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How To Score Cut Citrus So It Doesn't Dry Out

Jug of fresh lemon juice.
Jug of fresh lemon juice. - Fcafotodigital/Getty Images

It's a very common dilemma: After throwing together a recipe that uses citrus, say, pork with chiles and lime, you suddenly find yourself with a bunch of leftover cut-up fruit with no place to put them. Throwing them out is wasteful, but leaving them there on the countertop doesn't seem quite like the way to go, either.

Whole, uncut citrus can last for up to a month when stored properly in the fridge. However, once the protective outer peel has been breached, you're in a race against time to use it before its juicy flesh eventually dries out and loses its flavor. There's even a small chance that the citrus may become a breeding ground for bacteria, too, if it's not handled correctly in this stage. Fortunately, there are many different techniques that you can use to keep your citrus wedges around until you can find a good way to use them, be it in a refreshing glass of juice or some citrusy recipes.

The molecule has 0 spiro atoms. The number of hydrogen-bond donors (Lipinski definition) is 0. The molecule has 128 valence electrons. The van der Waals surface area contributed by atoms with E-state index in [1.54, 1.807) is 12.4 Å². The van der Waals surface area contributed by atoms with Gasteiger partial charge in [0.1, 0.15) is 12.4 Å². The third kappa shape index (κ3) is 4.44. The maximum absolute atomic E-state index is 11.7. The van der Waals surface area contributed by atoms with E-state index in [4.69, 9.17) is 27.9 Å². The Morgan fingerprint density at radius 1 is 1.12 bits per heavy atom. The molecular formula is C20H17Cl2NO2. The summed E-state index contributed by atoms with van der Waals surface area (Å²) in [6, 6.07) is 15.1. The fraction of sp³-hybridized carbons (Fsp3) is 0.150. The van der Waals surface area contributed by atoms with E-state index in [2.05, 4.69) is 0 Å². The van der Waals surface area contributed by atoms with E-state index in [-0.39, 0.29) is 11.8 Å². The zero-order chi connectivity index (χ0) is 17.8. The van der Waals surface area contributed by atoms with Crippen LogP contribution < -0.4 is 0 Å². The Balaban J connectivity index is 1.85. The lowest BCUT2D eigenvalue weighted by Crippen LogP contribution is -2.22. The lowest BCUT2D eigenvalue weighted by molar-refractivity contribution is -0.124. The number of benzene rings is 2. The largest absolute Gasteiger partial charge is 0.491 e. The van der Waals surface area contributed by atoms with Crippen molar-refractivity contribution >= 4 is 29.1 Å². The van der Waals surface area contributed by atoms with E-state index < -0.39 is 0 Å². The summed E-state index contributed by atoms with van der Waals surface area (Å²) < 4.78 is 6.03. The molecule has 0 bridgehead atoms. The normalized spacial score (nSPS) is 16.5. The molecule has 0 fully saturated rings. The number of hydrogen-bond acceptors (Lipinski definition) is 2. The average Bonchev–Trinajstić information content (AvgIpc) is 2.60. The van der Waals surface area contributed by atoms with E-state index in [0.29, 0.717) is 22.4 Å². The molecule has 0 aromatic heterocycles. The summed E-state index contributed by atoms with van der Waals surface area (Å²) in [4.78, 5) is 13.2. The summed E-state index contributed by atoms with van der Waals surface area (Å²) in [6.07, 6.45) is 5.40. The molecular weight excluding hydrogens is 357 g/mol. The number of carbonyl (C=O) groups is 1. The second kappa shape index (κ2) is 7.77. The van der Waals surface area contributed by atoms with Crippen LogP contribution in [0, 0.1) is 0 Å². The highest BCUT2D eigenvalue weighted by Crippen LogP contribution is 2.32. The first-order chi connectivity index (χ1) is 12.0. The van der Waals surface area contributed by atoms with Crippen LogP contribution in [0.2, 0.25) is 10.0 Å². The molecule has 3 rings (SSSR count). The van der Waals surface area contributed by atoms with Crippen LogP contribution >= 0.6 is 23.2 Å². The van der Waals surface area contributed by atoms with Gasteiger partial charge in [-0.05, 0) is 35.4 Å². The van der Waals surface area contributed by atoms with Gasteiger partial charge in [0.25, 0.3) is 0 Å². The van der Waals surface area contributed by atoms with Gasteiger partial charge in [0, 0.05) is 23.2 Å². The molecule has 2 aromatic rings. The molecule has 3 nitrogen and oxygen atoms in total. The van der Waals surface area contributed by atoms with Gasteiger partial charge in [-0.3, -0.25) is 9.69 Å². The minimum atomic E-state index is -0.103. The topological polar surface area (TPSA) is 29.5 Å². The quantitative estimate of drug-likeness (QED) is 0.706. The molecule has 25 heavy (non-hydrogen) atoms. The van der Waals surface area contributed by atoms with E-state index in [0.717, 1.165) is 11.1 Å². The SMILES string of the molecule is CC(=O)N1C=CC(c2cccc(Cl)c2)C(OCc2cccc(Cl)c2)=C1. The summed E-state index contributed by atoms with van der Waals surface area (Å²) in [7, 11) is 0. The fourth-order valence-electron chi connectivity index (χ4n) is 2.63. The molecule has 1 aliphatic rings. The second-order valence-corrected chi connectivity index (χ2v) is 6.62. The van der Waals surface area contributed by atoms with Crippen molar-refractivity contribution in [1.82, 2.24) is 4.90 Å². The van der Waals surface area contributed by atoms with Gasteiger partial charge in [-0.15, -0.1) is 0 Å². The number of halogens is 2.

Read more: What Happens If You Accidentally Eat Mold?

Two Ways To Keep Your Cut Citrus Fresh And Plump

Cut citrus fruits in a bag.
Cut citrus fruits in a bag. - Space_Cat/Shutterstock

To keep your sliced citrus fresh, minimizing the fleshy side's exposure to air is key. The easiest way is to simply pack them all up in a zip-top bag and seal them tightly, or wrap them in plastic wrap if you don't have any zip-top bags. Next, place the wrapped or contained citrus in the crisper drawer (or humidity drawer) of your refrigerator. The cooler temperature (between 32 to 40 degrees Fahrenheit) combined with the humidity control of this drawer will allow the citrus slices to remain fresh for longer.

Alternatively, you can keep cut citrus fresh by submerging it in water in a sealed container in the fridge. This method works great if you intend to use the leftover citrus for juicing later, as it keeps the fruit hydrated. Don't forget to peek inside the container from time to time. If the water starts to get a bit cloudy (usually within one to two weeks), it's time to refresh it. While you're at it, give your lemons a quick inspection. If you spot mold or they've turned very mushy, unfortunately, it's a sign that they've gone bad and should be tossed away.

Read the original article on Tasting Table.